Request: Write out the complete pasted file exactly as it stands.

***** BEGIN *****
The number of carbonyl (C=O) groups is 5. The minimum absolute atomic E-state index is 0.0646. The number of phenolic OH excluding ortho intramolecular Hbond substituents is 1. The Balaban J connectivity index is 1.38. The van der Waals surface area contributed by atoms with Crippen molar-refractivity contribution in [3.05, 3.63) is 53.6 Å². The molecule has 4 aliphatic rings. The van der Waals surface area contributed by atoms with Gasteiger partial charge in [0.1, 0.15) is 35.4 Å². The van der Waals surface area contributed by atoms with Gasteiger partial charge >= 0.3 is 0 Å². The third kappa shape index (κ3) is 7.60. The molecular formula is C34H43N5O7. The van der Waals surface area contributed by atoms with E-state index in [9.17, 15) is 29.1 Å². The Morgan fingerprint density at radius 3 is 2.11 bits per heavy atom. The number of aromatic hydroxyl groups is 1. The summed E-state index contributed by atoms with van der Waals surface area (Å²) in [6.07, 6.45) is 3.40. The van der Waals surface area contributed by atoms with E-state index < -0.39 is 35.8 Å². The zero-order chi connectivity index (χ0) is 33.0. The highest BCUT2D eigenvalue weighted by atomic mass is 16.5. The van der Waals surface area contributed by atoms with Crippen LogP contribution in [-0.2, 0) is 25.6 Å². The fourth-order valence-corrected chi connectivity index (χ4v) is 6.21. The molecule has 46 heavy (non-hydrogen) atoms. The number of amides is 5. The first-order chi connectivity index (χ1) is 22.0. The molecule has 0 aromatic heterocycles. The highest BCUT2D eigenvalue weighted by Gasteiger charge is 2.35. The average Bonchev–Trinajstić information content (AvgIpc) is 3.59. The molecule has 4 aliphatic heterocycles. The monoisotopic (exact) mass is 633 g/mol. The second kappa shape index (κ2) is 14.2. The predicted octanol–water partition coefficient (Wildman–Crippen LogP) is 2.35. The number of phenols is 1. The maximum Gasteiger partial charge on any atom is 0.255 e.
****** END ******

The number of carbonyl (C=O) groups is 5. The minimum absolute atomic E-state index is 0.0646. The number of phenolic OH excluding ortho intramolecular Hbond substituents is 1. The Balaban J connectivity index is 1.38. The van der Waals surface area contributed by atoms with Crippen molar-refractivity contribution in [3.05, 3.63) is 53.6 Å². The molecule has 4 aliphatic rings. The van der Waals surface area contributed by atoms with Gasteiger partial charge in [0.1, 0.15) is 35.4 Å². The van der Waals surface area contributed by atoms with Gasteiger partial charge >= 0.3 is 0 Å². The third kappa shape index (κ3) is 7.60. The molecular formula is C34H43N5O7. The van der Waals surface area contributed by atoms with E-state index in [9.17, 15) is 29.1 Å². The Morgan fingerprint density at radius 3 is 2.11 bits per heavy atom. The number of aromatic hydroxyl groups is 1. The summed E-state index contributed by atoms with van der Waals surface area (Å²) in [6.07, 6.45) is 3.40. The van der Waals surface area contributed by atoms with E-state index < -0.39 is 35.8 Å². The zero-order chi connectivity index (χ0) is 33.0. The highest BCUT2D eigenvalue weighted by atomic mass is 16.5. The van der Waals surface area contributed by atoms with Crippen LogP contribution in [-0.2, 0) is 25.6 Å². The fourth-order valence-corrected chi connectivity index (χ4v) is 6.21. The molecule has 46 heavy (non-hydrogen) atoms. The number of amides is 5. The first-order chi connectivity index (χ1) is 22.0. The molecule has 0 aromatic heterocycles. The highest BCUT2D eigenvalue weighted by Gasteiger charge is 2.35. The average Bonchev–Trinajstić information content (AvgIpc) is 3.59. The molecule has 4 aliphatic heterocycles. The monoisotopic (exact) mass is 633 g/mol. The second kappa shape index (κ2) is 14.2. The predicted octanol–water partition coefficient (Wildman–Crippen LogP) is 2.35. The number of phenols is 1. The maximum Gasteiger partial charge on any atom is 0.255 e.